The Lying Valet: A Peep behind the Curtain; Or, the New Rehearsal. Bon Ton; Or, High Life above Stairs

By David Garrick; Louise Brown Osborn | Go to book overview
Save to active project

A PEEP
BEHIND THE CURTAIN;
OR,
The New Rehearsal.

THE farce, A Peep behind the Curtain; or The New Rehearsal, was first performed October 23, 1767, at the Drury-Lane playhouse. It served, the first evening, as the afterpiece to The London Merchant, or George Barnwell; before the month was out, it had been played after King Lear, As You Like It, and Othello. The Public Advertiser records twenty-one representations during the theatrical season of 1767-1768, one in the autumn of 1768, and nine during the year 1770. Genest records several representations at Drury-Lane in the season of 1778-1779; but since that time, the farce seems, in effect, to have been ignored.

In A Peep behind the Curtain, Garrick added one more to the already numerous satires cast in the mould of a theatrical rehearsal. He, who in 1761 had scored one of his most notable successes as an actor in the rôle of Bayes in Buckingham's The Rehearsal, was fully aware of the possibilities of this type; and his farce, though unequal to the Restoration play, furnishes a veritable link between that and the later 'rehearsal,' Sheridan's The Critic. All three pieces represent rehearsals on the stage of the Drury-Lane itself.

The text reprinted here is from the first edition, which appeared in November, 1767. The Public Advertiser for

-47-

Notes for this page

Add a new note
If you are trying to select text to create highlights or citations, remember that you must now click or tap on the first word, and then click or tap on the last word.
One moment ...
Project items

Items saved from this book

This book has been saved
Highlights (0)
Some of your highlights are legacy items.

Highlights saved before July 30, 2012 will not be displayed on their respective source pages.

You can easily re-create the highlights by opening the book page or article, selecting the text, and clicking “Highlight.”

Citations (0)
Some of your citations are legacy items.

Any citation created before July 30, 2012 will labeled as a “Cited page.” New citations will be saved as cited passages, pages or articles.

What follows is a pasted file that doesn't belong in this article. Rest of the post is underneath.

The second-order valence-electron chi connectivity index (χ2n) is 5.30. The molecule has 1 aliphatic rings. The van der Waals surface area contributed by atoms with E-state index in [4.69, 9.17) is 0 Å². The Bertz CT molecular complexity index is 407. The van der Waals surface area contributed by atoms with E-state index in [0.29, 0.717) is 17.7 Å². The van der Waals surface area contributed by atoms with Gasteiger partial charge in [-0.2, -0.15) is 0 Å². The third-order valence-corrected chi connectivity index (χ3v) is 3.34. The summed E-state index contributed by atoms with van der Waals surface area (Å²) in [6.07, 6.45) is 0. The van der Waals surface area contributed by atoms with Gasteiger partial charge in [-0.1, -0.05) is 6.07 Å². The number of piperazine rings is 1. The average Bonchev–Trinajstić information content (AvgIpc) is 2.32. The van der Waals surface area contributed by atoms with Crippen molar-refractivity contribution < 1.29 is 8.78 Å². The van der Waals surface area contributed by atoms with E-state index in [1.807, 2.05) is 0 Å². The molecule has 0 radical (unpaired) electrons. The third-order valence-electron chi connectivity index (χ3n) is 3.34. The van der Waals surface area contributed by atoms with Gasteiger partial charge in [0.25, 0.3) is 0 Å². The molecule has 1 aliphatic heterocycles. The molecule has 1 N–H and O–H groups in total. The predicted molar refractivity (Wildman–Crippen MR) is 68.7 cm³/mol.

We also added the ability to view new citations from your projects or the book or article where you created them.

Notes (0)
Bookmarks (0)

You have no saved items from this book

Project items include:
  • Saved book/article
  • Highlights
  • Quotes/citations
  • Notes
  • Bookmarks
Notes
Cite this page

Cited page

Style
Citations are available only to our active members.
Sign up now to cite pages or passages in MLA, APA and Chicago citation styles.

(Einhorn, 1992, p. 25)

(Einhorn 25)

1

1. Lois J. Einhorn, Abraham Lincoln, the Orator: Penetrating the Lincoln Legend (Westport, CT: Greenwood Press, 1992), 25, http://www.questia.com/read/27419298.

Cited page

Bookmark this page
The Lying Valet: A Peep behind the Curtain; Or, the New Rehearsal. Bon Ton; Or, High Life above Stairs
Settings

Settings

Typeface
Text size Smaller Larger
Search within

Search within this book

Look up

Look up a word

  • Dictionary
  • Thesaurus
Please submit a word or phrase above.
Print this page

Print this page

Why can't I print more than one page at a time?

While we understand printed pages are helpful to our users, this limitation is necessary to help protect our publishers' copyrighted material and prevent its unlawful distribution. We are sorry for any inconvenience.
Full screen
/ 135

matching results for page

Cited passage

Style
Citations are available only to our active members.
Sign up now to cite pages or passages in MLA, APA and Chicago citation styles.

"Portraying himself as an honest, ordinary person helped Lincoln identify with his audiences." (Einhorn, 1992, p. 25).

"Portraying himself as an honest, ordinary person helped Lincoln identify with his audiences." (Einhorn 25)

"Portraying himself as an honest, ordinary person helped Lincoln identify with his audiences."1

1. Lois J. Einhorn, Abraham Lincoln, the Orator: Penetrating the Lincoln Legend (Westport, CT: Greenwood Press, 1992), 25, http://www.questia.com/read/27419298.

Cited passage

Welcome to the new Questia Reader

The Questia Reader has been updated to provide you with an even better online reading experience.  It is now 100% Responsive, which means you can read our books and articles on any sized device you wish.  All of your favorite tools like notes, highlights, and citations are still here, but the way you select text has been updated to be easier to use, especially on touchscreen devices.  Here's how:

1. Click or tap the first word you want to select.
2. Click or tap the last word you want to select.

OK, got it!

Thanks for trying Questia!

Please continue trying out our research tools, but please note, full functionality is available only to our active members.

Your work will be lost once you leave this Web page.

For full access in an ad-free environment, sign up now for a FREE, 1-day trial.

Already a member? Log in now.